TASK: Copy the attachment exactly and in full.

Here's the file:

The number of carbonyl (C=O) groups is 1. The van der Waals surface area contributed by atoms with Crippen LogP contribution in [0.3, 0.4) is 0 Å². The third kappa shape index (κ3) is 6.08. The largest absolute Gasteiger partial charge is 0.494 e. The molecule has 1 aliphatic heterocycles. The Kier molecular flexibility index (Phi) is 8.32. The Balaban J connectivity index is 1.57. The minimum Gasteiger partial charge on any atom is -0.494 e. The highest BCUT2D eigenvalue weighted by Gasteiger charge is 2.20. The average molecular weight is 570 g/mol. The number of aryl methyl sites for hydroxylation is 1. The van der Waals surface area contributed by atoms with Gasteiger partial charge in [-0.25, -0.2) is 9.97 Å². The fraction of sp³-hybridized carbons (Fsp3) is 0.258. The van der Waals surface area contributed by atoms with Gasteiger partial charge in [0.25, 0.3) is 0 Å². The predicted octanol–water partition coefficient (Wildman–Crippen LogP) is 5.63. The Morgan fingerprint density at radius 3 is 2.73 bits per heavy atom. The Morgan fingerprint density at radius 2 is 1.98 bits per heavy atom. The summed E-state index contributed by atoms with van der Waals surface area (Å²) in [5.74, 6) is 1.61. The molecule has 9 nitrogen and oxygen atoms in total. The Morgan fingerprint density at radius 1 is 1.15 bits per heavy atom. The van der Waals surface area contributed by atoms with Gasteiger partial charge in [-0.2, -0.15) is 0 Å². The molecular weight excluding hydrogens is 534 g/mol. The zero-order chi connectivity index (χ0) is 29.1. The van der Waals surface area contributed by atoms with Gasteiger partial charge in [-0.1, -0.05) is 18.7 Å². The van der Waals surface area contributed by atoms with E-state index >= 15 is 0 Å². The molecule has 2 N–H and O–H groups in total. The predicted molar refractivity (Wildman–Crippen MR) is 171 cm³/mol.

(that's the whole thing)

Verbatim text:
The number of carbonyl (C=O) groups is 1. The van der Waals surface area contributed by atoms with Crippen LogP contribution in [0.3, 0.4) is 0 Å². The third kappa shape index (κ3) is 6.08. The largest absolute Gasteiger partial charge is 0.494 e. The molecule has 1 aliphatic heterocycles. The Kier molecular flexibility index (Phi) is 8.32. The Balaban J connectivity index is 1.57. The minimum Gasteiger partial charge on any atom is -0.494 e. The highest BCUT2D eigenvalue weighted by Gasteiger charge is 2.20. The average molecular weight is 570 g/mol. The number of aryl methyl sites for hydroxylation is 1. The van der Waals surface area contributed by atoms with Gasteiger partial charge in [-0.25, -0.2) is 9.97 Å². The fraction of sp³-hybridized carbons (Fsp3) is 0.258. The van der Waals surface area contributed by atoms with Gasteiger partial charge in [0.25, 0.3) is 0 Å². The predicted octanol–water partition coefficient (Wildman–Crippen LogP) is 5.63. The Morgan fingerprint density at radius 3 is 2.73 bits per heavy atom. The Morgan fingerprint density at radius 2 is 1.98 bits per heavy atom. The summed E-state index contributed by atoms with van der Waals surface area (Å²) in [5.74, 6) is 1.61. The molecule has 9 nitrogen and oxygen atoms in total. The Morgan fingerprint density at radius 1 is 1.15 bits per heavy atom. The van der Waals surface area contributed by atoms with Gasteiger partial charge in [-0.2, -0.15) is 0 Å². The molecular weight excluding hydrogens is 534 g/mol. The zero-order chi connectivity index (χ0) is 29.1. The van der Waals surface area contributed by atoms with Gasteiger partial charge in [-0.1, -0.05) is 18.7 Å². The van der Waals surface area contributed by atoms with E-state index >= 15 is 0 Å². The molecule has 2 N–H and O–H groups in total. The predicted molar refractivity (Wildman–Crippen MR) is 171 cm³/mol.